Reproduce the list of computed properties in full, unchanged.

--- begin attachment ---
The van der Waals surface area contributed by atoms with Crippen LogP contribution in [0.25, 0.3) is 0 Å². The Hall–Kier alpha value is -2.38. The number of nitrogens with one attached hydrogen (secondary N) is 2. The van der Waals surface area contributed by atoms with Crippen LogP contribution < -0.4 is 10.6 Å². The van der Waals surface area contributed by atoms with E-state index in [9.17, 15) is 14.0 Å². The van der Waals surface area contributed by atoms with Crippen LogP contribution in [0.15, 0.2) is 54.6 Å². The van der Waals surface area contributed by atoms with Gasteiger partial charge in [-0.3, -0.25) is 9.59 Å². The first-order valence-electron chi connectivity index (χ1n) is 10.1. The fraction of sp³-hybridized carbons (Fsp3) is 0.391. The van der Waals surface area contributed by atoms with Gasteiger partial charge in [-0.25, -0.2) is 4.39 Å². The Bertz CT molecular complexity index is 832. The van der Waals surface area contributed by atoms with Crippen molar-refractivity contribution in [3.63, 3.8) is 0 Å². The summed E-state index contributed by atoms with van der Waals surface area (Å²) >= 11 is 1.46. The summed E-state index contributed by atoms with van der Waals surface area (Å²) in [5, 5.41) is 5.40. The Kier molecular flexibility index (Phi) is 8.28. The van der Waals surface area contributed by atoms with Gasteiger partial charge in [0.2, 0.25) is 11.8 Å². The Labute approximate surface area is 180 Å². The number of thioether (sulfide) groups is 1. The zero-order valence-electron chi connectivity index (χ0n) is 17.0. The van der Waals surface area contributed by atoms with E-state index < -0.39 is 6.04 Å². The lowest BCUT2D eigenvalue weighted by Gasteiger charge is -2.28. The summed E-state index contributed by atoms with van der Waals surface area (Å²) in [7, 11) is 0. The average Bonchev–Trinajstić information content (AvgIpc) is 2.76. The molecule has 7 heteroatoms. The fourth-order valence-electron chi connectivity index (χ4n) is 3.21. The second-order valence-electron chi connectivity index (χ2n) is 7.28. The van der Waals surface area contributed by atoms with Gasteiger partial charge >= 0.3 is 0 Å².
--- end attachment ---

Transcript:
The van der Waals surface area contributed by atoms with Crippen LogP contribution in [0.25, 0.3) is 0 Å². The Hall–Kier alpha value is -2.38. The number of nitrogens with one attached hydrogen (secondary N) is 2. The van der Waals surface area contributed by atoms with Crippen LogP contribution < -0.4 is 10.6 Å². The van der Waals surface area contributed by atoms with E-state index in [9.17, 15) is 14.0 Å². The van der Waals surface area contributed by atoms with Crippen LogP contribution in [0.15, 0.2) is 54.6 Å². The van der Waals surface area contributed by atoms with Gasteiger partial charge in [-0.3, -0.25) is 9.59 Å². The first-order valence-electron chi connectivity index (χ1n) is 10.1. The fraction of sp³-hybridized carbons (Fsp3) is 0.391. The van der Waals surface area contributed by atoms with Gasteiger partial charge in [-0.25, -0.2) is 4.39 Å². The Bertz CT molecular complexity index is 832. The van der Waals surface area contributed by atoms with Crippen molar-refractivity contribution in [3.63, 3.8) is 0 Å². The summed E-state index contributed by atoms with van der Waals surface area (Å²) >= 11 is 1.46. The summed E-state index contributed by atoms with van der Waals surface area (Å²) in [5, 5.41) is 5.40. The Kier molecular flexibility index (Phi) is 8.28. The van der Waals surface area contributed by atoms with Gasteiger partial charge in [0.2, 0.25) is 11.8 Å². The Labute approximate surface area is 180 Å². The number of thioether (sulfide) groups is 1. The zero-order valence-electron chi connectivity index (χ0n) is 17.0. The van der Waals surface area contributed by atoms with E-state index < -0.39 is 6.04 Å². The lowest BCUT2D eigenvalue weighted by Gasteiger charge is -2.28. The summed E-state index contributed by atoms with van der Waals surface area (Å²) in [7, 11) is 0. The average Bonchev–Trinajstić information content (AvgIpc) is 2.76. The molecule has 7 heteroatoms. The fourth-order valence-electron chi connectivity index (χ4n) is 3.21. The second-order valence-electron chi connectivity index (χ2n) is 7.28. The van der Waals surface area contributed by atoms with Gasteiger partial charge >= 0.3 is 0 Å².